YesAllWomen was emergent, but plenty of other charge manipulations aren’t. Top-down rhetoric* is great at engineering a movement out of latent energy (usually fear). Take for example Hitler, or your least favorite political party, or also, your most favorite political party. That’s part of what we hire politicians to do: charge us up enough to make us act as one, even when it’s not in our individual best interest.

Manipulating systems on purpose – say, rallying a country to war – doesn’t just change that group, or that moment. It sets the system oscillating for a long time. You might win the war, but your enemy holds a hard grudge (a charge), and plans, conspires, and gains allies. A generation later there is retaliation, to which you later retaliate, because pendulums.

*Lateral rhetoric (rumor) works too: it creates violent, idiotic mobs.

You can let pendulums wind down.

The YesAllWomen created a huge initial charge, but it’s slowly losing momentum. Unlike mechanical control systems, which just keep doing the same thing forever, pendulums are always trying to approach a state of rest. If no energy goes in, they swing in smaller and smaller arcs until they just sit there pointing down. Sometimes that’s annoying, because it happens instead of interesting change. But sometimes it’s great, like when you’re fighting with your friend. Over the next half hour, you’ll both yell at each other a little bit less, calm down a little more, start to communicate, and over several dozen exchanges you’ll come to terms.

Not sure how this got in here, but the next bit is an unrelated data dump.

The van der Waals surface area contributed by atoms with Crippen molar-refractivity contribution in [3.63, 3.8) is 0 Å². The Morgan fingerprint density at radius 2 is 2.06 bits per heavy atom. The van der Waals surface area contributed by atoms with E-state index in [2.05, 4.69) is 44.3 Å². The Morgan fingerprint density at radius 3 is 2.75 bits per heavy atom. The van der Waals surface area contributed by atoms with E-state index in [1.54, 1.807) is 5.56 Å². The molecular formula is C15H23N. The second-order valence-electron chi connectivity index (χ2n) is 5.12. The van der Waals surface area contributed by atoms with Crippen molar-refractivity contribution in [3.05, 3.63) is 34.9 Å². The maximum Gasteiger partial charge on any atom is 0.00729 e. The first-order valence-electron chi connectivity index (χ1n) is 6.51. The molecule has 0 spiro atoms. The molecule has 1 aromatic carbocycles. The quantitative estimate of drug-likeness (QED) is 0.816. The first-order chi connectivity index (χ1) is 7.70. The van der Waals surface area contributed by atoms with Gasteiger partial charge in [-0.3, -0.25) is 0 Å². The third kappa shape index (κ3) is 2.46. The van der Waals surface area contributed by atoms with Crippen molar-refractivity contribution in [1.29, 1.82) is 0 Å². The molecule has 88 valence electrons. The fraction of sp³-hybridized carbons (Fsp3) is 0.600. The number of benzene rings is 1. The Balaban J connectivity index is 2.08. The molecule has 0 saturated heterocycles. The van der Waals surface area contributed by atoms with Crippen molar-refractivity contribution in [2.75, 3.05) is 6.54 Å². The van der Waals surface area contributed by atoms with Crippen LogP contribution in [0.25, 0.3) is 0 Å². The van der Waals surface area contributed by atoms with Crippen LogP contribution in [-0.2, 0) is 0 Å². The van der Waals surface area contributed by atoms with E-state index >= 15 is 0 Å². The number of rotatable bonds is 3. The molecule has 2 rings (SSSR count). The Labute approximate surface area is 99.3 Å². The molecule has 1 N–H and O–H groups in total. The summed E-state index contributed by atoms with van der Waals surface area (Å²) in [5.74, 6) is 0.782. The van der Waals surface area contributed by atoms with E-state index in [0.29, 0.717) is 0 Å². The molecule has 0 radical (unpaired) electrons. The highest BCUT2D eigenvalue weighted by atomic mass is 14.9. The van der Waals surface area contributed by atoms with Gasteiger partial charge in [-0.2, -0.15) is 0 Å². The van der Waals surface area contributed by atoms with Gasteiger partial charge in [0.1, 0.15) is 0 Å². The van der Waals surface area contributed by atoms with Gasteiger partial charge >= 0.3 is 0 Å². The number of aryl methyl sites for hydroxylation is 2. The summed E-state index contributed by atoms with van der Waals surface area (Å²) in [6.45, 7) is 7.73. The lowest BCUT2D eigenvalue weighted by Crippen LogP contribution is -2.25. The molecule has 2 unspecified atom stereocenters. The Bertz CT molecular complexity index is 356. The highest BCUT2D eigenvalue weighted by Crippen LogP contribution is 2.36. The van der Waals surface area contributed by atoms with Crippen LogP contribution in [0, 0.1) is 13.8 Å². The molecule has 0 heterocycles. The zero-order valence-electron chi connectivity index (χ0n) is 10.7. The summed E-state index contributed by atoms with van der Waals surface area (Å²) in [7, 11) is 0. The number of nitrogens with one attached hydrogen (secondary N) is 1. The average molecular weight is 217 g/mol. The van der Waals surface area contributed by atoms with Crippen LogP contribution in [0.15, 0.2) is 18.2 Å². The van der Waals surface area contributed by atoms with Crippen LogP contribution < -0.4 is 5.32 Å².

You can actively dampen pendulums.

LightDampingApply a little resistance on each swing, and you’ll converge faster on the middle. Dampening pendulums is my other, more favorite systems dynamic. Big fan.

When human pendulums are charged, dramatic and reactive, things get noisy, dumb and mean. We spend months rolling our eyes at ridiculous news headlines that intentionally misinterpret everything so they can shout more. Or, alternately, we intentionally misinterpret everything so we ourselves can shout at somebody.

When we dampen the pendulum, though, things get interesting. The less we swing, the faster we converge, and the fewer licks it takes to get to the tootsie roll center of public discourse! Then we can get on to the next interesting problem! Sentimentality aside, it’s just plain better geekonomics.

This is why I have such a thing about information moving. Withholding important information almost always charges pendulums. I should have talked to you about why I was getting mad, sooner. You should have talked to me. We didn’t. It would have been uncomfortable and maybe scary, but it would have saved a hell of a lot of time, and we would be out watching Witching and Bitching right now instead of actually doing it.

That’s what conflict mediation is: an oscillation dampener. Subduing our reactivity so that we can exchange real information. That’s what you’re doing when you go take a walk and think before you slam down your coffee cup and yell at a person, or at the entire internet.

Instinctively, we don’t want to dampen them.

We don’t experience pendulums from the outside, because they all pull at our heads with an almost literal gravitational force. We experience them from the inside, like kids riding a swing. Remember? You get excited! You want to get more excited, so you kick! You don’t want to slow down, you want to go up! But now your mom calls you and SwingPendulumit’s time to go home. Now you have to drag your feet on the gravel. It’s loud and jerky. It fights your momentum, it pulls at your body, makes you dizzy. The disappointment as you let go of the exhilaration of riding the high. Dragging your feet doesn’t feel right.